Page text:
Anirban Roy Choudhury
Media

"There is a need for content that opens an opportunity for comfort viewing": Sunil Doshi, Manzar Studios

The new entity will bring global stories to Indian audiences and also create local content.

Former Star TV hand Sunil Doshi has partnered with Rainshine Entertainment to launch Manzar Studios that aims to bring global stories to Indian audiences and also create local content.

The studio business in India, which was earlier relevant only for films, has started growing leaps and bounds with the advent of OTT platforms. Saregama's Yoodlee Films and Aditya Birla Group's Applause Entertainment are studios with multiple titles successfully streaming on premium video-on-demand (VOD) platforms.

Traditionally, the studios acquire rights, have a contract with a production house and then monetise the efforts by selling the streaming rights of the intellectual property to the likes of Netflix, Amazon Prime, Hotstar, SonyLIV, among others.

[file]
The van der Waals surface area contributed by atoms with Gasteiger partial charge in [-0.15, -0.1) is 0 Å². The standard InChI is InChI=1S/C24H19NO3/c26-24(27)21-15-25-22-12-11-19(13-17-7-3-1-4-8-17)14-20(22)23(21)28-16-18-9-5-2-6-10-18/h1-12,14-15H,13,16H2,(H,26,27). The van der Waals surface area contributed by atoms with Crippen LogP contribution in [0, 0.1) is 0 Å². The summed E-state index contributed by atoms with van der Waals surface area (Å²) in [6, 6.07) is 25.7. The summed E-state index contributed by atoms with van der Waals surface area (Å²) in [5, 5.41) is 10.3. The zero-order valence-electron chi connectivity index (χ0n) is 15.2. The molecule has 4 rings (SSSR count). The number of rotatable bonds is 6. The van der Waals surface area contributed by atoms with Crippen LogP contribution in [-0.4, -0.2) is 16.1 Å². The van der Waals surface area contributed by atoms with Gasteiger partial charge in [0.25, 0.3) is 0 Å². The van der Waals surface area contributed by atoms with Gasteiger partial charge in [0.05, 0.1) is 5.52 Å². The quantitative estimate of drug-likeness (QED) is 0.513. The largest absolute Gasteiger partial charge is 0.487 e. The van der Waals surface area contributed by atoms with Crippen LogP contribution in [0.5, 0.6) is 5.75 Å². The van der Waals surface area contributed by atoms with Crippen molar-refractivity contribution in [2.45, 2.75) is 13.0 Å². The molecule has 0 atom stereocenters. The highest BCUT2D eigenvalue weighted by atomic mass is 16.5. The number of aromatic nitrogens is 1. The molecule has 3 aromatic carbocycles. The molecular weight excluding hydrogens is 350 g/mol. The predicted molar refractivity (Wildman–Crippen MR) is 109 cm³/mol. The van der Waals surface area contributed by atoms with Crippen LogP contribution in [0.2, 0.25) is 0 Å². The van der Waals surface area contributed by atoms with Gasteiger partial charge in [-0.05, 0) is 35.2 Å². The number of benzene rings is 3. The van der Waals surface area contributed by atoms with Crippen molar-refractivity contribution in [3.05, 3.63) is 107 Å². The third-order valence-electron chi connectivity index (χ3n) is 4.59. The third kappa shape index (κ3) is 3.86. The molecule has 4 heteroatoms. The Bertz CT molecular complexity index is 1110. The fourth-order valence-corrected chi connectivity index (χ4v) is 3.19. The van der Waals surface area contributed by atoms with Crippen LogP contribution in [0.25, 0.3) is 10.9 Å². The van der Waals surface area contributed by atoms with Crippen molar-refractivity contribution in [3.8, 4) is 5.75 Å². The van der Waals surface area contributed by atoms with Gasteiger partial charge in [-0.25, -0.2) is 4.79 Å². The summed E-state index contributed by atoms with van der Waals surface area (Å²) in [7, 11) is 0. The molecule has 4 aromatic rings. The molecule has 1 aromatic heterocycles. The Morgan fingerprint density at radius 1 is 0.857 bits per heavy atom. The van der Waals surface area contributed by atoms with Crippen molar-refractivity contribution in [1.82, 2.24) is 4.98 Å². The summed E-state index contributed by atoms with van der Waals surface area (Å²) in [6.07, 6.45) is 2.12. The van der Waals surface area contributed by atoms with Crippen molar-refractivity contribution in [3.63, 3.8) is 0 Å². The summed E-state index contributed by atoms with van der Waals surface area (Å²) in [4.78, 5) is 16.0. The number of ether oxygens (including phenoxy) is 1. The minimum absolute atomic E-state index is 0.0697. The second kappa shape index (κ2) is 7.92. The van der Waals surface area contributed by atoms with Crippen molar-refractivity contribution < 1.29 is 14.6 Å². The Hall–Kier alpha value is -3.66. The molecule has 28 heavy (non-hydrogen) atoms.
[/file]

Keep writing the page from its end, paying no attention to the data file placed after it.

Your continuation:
Manzar has announced the acquisition of remake rights of high-concept IPs like 'At the End of the Tunnel' and '4X4'. Doshi believes that there is a high demand and low supply in the Indian content ecosystem, and that is what makes the studio business an interesting one.

"We are storysmith," says Doshi, talking about Manzar, adding that the streaming universe in India is filled with dark, violent content today. He feels that a sense of fatigue is growing among the Indian audiences, as there are hardly any pieces of content available for the family to sit back together and enjoy. "This is the gap that Manzar intends to play (fill)."

"I would be interested in knowing what happened to Mini after 'Kabuliwala', or what happened to Mowgli ('Jungle Book') after he was handed over to the villagers. Call it fan fiction, but there is a need for content that opens an opportunity for comfort viewing. You can watch it with one eye, while doing laundry," Doshi shares.

According to him, the OTT platforms have realised that there is a gap of content for the family audiences. And, that is why they are chasing creators who can provide that. "Netflix today is like Facebook, where you land and find all sorts of content to remain (in) there."

When it comes to the business model, "culturally resonant and commercially viable content" is Doshi's mantra.